1980 vs. 2012
Alas, Romney–Obama won’t be a replay of Reagan–Carter.

Jimmy Carter and Ronald Reagan on the debate stage in 1980


Jim Geraghty

Republicans relish the tempting thought of history repeating itself: an incumbent Democratic president, widely perceived as a disappointment or a failure, heads into an election with seven out of every ten Americans believing the “country is in deep and serious trouble.” After dismissing his Republican challenger as an unserious joke, the hubristic incumbent loses the popular vote by a wide margin and the Electoral College by a landslide.

And just think, Republicans have been comparing Barack Obama to Jimmy Carter since 2008.

While Mitt Romney’s presidential campaign is sure to enjoy the comparisons of this year’s presidential election with the one 32 years ago, Republicans shouldn’t fool themselves about the difficulty of the task before them. While it’s possible that Romney could win big, any serious examination of this race should recognize several enormous changes that have taken place in our national political environment in the past three decades, shifts that work against a repeat of Reagan’s rout of Carter.

It is a demographically different country. Some race analysts would assert that the first African-American president will have an advantage because he seeks reelection in a country that is increasingly ethnically diverse. While that is technically true, it’s far less of a factor than one might think.

From 1980 to today, the population of the United States has grown from 226 million to about 311 million. Whites made up 79.5 percent of the population in 1980, according to that year’s census, and the 2010 census puts that figure at 72 percent.

The increase in the number of Americans who identify themselves as belonging to more than one racial or ethnic group complicates the figures a bit, but according to the Census Bureau, Hispanics have increased from 6 percent of the American population in 1980 to 16 percent in 2010. Blacks, as a share of the population, have remained fairly stable: from 11.5 percent in 1980 to 13 percent in 2010.

For all the talk about President Obama’s enormous advantage among black voters, it is worth recalling that, according to exit polls, in 1980 President Carter received 94 percent of this group’s vote. That is only one percentage point lower than Obama’s share in 2008.

Gallup puts Obama’s job approval among whites at 37 percent, among blacks at 87 percent, and among Hispanics at 58 percent.

It is also worth noting that several of the key swing states are significantly whiter than the national average: New Hampshire is 92 percent white, Iowa 89 percent, Wisconsin 83 percent, Ohio 81 percent, and Pennsylvania 79 percent.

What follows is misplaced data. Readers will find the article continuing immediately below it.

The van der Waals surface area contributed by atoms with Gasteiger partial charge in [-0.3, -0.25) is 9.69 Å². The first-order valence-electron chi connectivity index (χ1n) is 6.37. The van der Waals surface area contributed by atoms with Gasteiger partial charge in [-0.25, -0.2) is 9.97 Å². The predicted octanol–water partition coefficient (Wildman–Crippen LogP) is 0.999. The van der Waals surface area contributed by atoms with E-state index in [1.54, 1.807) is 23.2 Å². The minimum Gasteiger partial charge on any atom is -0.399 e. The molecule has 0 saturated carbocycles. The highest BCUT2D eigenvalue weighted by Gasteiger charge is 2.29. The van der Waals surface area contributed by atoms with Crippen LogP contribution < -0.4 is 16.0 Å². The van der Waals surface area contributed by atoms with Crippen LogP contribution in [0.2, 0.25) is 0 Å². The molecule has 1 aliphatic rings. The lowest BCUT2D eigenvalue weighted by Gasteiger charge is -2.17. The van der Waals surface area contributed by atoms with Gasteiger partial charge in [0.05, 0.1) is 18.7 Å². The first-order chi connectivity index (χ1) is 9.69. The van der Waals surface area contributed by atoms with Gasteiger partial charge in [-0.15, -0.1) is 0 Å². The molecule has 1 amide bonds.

So if the racial demographic change amounts to only a small shift in favor of the Democrats, what societal trend has helped them? The declining number of married Americans. In 1980, about 65 percent of all American adults were married; today that figure is 51 percent. Among married Americans, Obama’s job approval is a low 38 percent; among those not married, it is 54 percent.

Campaign messaging such as the Obama camp’s “Julia” ad indicates that the Democrats understand that single Americans, particularly single women, make up one of the most important groups of voters for their campaigns to mobilize. If being unmarried makes you more receptive to the Democratic party’s message, then Obama and his allies enjoy a bigger pool of persuadable voters than their counterparts did in 1980.

The 1980 race featured about as severe and painful a foreign crisis as you could imagine. It is hard to overstate how emotionally scalding the images of the Iranian hostage crisis were to Americans at all levels. The blindfolded hostages paraded before the cameras in Tehran, Iranians using the U.S. embassy’s flag to carry trash, the sense of national powerlessness after the disaster of Desert One — all visceral, hard-hitting developments that reinforced the sense that President Carter’s leadership had utterly failed. The debut of ABC News’s Nightline program, giving nightly updates on the hostages’ ordeal, ensured that the story never left the public’s consciousness throughout 1980.

While more recent events have shown us that terrorism can strike at any time, so far foreign policy and national security are secondary issues to the state of the economy in this year’s presidential campaign. Yes, Americans are fighting in Afghanistan, and the war on terror, now under other names, continues with drone strikes in places as far afield as Yemen and Pakistan. But President Obama can point to the mirror image of the failed Desert One mission: the successful raid against Osama bin Laden in Pakistan. Of course, in a perfect illustration of how minor the issue of terrorism has become in 2012, Obama and Romney were rated about even on how they would handle the issue in the most recent CBS News/New York Times poll.